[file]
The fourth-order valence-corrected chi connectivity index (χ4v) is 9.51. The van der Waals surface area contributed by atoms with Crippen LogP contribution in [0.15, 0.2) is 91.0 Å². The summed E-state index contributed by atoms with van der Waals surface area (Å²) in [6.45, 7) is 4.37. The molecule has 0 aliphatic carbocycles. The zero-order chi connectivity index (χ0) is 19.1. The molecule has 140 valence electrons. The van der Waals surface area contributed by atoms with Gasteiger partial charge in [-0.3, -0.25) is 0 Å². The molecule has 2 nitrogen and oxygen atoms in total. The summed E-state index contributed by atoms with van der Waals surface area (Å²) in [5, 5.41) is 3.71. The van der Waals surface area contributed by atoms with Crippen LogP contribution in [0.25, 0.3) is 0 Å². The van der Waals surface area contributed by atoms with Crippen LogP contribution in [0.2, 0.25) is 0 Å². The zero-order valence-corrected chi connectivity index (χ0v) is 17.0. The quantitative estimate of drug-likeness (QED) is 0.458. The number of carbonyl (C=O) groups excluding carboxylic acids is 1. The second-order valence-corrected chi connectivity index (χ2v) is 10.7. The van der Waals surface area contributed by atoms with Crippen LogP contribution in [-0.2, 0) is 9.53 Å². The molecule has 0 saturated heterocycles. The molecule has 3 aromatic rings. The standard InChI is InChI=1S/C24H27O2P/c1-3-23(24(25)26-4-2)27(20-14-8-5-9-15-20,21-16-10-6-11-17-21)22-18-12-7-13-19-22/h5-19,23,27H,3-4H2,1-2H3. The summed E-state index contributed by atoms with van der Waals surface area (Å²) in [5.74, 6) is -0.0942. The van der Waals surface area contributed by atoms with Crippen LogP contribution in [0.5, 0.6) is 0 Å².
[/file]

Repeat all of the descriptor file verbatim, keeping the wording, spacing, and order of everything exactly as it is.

The fourth-order valence-corrected chi connectivity index (χ4v) is 9.51. The van der Waals surface area contributed by atoms with Crippen LogP contribution in [0.15, 0.2) is 91.0 Å². The summed E-state index contributed by atoms with van der Waals surface area (Å²) in [6.45, 7) is 4.37. The molecule has 0 aliphatic carbocycles. The zero-order chi connectivity index (χ0) is 19.1. The molecule has 140 valence electrons. The van der Waals surface area contributed by atoms with Gasteiger partial charge in [-0.3, -0.25) is 0 Å². The molecule has 2 nitrogen and oxygen atoms in total. The summed E-state index contributed by atoms with van der Waals surface area (Å²) in [5, 5.41) is 3.71. The van der Waals surface area contributed by atoms with Crippen LogP contribution in [0.25, 0.3) is 0 Å². The van der Waals surface area contributed by atoms with Crippen LogP contribution in [0.2, 0.25) is 0 Å². The zero-order valence-corrected chi connectivity index (χ0v) is 17.0. The quantitative estimate of drug-likeness (QED) is 0.458. The number of carbonyl (C=O) groups excluding carboxylic acids is 1. The second-order valence-corrected chi connectivity index (χ2v) is 10.7. The van der Waals surface area contributed by atoms with Crippen LogP contribution in [-0.2, 0) is 9.53 Å². The molecule has 0 saturated heterocycles. The molecule has 3 aromatic rings. The standard InChI is InChI=1S/C24H27O2P/c1-3-23(24(25)26-4-2)27(20-14-8-5-9-15-20,21-16-10-6-11-17-21)22-18-12-7-13-19-22/h5-19,23,27H,3-4H2,1-2H3. The summed E-state index contributed by atoms with van der Waals surface area (Å²) in [5.74, 6) is -0.0942. The van der Waals surface area contributed by atoms with Crippen LogP contribution in [0.5, 0.6) is 0 Å².